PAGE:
• If the suspected measles case is under 18 years old, the physician or health care professional is asked to also page the Infectious Diseases physician on-call at CHEO (613-737-7600 ext. 0) to discuss the symptoms, determine if the child meets clinical criteria, and if testing at CHEO is required. The physician or health care professional is then asked to follow-up with the public health nurse to advise on outcome of consultation so the public health nurse can proceed accordingly. 
  • The laboratory testing below is also available on Ottawa Public Health’s webpage on measles laboratory testing or as a one-page PDF

Lab testing background

  • Lab testing for measles is not available in Ottawa.
  • Specimens are processed at the Public Health Ontario Laboratory in Toronto.
  • Please notify Ottawa Public Health prior to sending specimens as we may be able to expediate timely processing.

Laboratory requisition form must include the following:

  • Ordering physician or health care professional's name and telephone number
  • Specifying type of specimen (e.g. throat swab, nasopharyngeal swab, urine, serology)
  • For serology, mark as “Measles IgG and IgM"
  • Indicate acute/recent infection
  • Immunization history, exposure history and travel history outside Ottawa for 21 days prior to start of symptoms
  • Relevant signs, symptoms, and/or clinical history, and onset date
  • Reason for testing (i.e. "to diagnose measles" or "measles testing")

Laboratory testing

Must include two tests for viral detection by PCR (1. urine and 2. throat or nasopharyngeal swab) in addition to serology

Virus detection by PCR

Isolation of measles virus from two appropriate clinical specimens.

  1. Urine specimen: collect approximately 50 mL of clean catch urine in a screw top sterile container within 14 days after onset of rash.
  2. Throat or nasopharyngeal specimen: collected using a swab containing pink universal transport media within 7 days of the onset of rash.
    • A viral swab containing pink universal transport mediaThroat specimen: viral swab (Virus Culture Kit order #390081) containing pink universal transport media (i.e. the same swab used to test for HSV).
    • Nasopharyngeal specimen: nasopharyngeal swab (Virus Respiratory Kit order #390082) with pink universal transport media (i.e. same swab used to test for influenza or RSV).
    • *Note: Traditional red top throat swabs (e.g., Amies with or without charcoal, eswabs or others that do not use universal transport media) are not acceptable for measles PCR testing.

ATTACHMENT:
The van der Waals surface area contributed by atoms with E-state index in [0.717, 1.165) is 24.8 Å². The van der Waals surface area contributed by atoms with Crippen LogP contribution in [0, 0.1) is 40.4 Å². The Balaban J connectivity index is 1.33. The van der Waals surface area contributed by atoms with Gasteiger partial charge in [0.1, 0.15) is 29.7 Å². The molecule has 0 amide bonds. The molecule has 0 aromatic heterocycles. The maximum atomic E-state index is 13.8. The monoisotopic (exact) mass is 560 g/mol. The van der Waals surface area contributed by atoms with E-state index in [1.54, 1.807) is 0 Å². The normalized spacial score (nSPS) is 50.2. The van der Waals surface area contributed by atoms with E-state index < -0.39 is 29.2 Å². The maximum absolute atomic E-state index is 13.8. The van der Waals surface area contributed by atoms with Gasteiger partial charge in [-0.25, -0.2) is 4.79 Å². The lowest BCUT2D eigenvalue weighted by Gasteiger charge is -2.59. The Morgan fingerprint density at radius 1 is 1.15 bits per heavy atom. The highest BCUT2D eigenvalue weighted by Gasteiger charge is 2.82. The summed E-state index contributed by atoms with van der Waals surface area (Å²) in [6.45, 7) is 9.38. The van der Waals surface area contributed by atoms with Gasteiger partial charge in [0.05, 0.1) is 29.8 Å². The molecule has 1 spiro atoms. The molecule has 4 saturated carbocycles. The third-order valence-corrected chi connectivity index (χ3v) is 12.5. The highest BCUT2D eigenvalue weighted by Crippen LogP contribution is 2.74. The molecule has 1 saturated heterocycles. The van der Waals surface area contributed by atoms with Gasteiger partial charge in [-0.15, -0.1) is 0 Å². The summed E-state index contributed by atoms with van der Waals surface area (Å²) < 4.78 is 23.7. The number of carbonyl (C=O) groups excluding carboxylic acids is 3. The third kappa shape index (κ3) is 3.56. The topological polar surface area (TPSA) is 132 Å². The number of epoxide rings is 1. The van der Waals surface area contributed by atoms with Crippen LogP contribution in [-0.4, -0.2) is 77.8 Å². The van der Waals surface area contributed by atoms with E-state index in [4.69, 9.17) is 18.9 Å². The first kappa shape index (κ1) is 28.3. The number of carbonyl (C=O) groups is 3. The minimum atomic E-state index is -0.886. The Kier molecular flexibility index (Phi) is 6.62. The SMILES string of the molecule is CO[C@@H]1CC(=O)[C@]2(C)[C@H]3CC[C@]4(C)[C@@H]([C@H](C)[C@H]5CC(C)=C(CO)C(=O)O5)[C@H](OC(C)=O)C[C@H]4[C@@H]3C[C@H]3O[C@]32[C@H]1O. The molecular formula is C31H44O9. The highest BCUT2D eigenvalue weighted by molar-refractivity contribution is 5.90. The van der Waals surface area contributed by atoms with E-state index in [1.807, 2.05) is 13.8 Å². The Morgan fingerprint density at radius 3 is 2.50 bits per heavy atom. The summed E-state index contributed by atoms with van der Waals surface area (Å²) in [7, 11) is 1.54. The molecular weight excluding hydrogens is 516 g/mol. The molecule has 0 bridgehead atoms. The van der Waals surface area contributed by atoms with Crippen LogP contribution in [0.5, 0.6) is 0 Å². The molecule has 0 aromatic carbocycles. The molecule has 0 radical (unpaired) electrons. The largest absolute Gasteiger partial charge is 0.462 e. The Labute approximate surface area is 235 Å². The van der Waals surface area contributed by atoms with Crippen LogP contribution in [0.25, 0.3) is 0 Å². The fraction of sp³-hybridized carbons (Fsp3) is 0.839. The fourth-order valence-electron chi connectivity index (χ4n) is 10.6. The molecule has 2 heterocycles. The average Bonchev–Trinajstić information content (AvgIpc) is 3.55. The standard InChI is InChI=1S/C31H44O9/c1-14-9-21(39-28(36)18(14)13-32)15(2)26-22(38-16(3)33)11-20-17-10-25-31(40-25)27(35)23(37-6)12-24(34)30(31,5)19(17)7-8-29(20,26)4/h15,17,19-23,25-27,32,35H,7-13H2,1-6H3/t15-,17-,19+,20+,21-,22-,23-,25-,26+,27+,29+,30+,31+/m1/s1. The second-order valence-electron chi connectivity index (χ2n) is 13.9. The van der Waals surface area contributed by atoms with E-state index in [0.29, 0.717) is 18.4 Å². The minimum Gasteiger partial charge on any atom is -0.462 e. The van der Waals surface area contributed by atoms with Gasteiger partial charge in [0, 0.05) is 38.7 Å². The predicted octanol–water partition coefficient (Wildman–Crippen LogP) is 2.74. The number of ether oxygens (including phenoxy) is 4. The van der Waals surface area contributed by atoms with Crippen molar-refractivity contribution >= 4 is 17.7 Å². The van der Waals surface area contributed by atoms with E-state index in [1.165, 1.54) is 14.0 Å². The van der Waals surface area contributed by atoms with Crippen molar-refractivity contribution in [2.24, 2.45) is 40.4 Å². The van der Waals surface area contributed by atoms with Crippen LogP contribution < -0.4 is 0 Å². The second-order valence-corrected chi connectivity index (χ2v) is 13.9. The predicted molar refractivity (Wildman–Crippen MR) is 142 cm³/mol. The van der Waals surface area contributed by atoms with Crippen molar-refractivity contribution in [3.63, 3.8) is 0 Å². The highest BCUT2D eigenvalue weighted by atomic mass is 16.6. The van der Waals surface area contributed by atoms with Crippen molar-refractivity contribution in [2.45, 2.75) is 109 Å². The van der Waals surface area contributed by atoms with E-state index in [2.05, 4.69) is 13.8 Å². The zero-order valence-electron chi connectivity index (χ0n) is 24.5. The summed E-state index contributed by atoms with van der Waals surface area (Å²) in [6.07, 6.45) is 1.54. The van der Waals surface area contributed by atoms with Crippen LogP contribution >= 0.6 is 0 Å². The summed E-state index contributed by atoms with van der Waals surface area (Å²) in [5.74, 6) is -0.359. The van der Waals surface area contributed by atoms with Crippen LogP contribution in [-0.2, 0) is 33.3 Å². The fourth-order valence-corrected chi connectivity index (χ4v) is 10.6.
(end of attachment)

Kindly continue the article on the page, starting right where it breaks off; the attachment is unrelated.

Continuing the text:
Storage and Transport Requirements

  • Place specimen in biohazard bag and seal.
  • Specimens should be stored in a refrigerator at 2-8°C following collection and shipped to the Public Health Ontario laboratory on ice packs.

Serology

  • Acute serology
    • Should be collected within 7 days of the onset of the rash.
    • Requisitions should be clearly marked "acute measles serology IgG and IgM."
  • Convalescent serology
    • Should be collected 7-10 days after the initial acute serology sample.
    • Requisition should be clearly marked "convalescent measles serology."
    • Convalescent serology is recommended if acute serology and virus detection are negative or indeterminate.

*Please note that if measles encephalitis or subacute sclerosing panencephalitis (SSPE) is suspected, please submit a CSF specimen and follow instructions as per the Public Health Ontario Laboratory website.

Reporting to Ottawa Public Health
  • Suspected or confirmed cases of measles, whether clinically diagnosed or laboratory confirmed, must be reported to Ottawa Public Health immediately by calling: 613-580-2424 ext. 24224 during normal business hours of Monday to Friday, 8:30 a.m. – 4:30 p.m. After hours and holidays, please call 3-1-1 and ask for the Communicable Disease Manager on-call. Reporting a suspected measles case should not be delayed pending the return of confirmatory laboratory results.
  • Ottawa Public Health will explain testing requirements and requirements for isolation of the patient. We will need the patient’s immunization history, symptoms and date of onset of, exposure history, and travel history outside Ottawa (if any in previous 21 days).
  • Because measles is very contagious, the sooner local public health can be involved in a suspected measles case, the sooner control measures and contact tracing can begin to reduce the spread to the public, particularly the most vulnerable.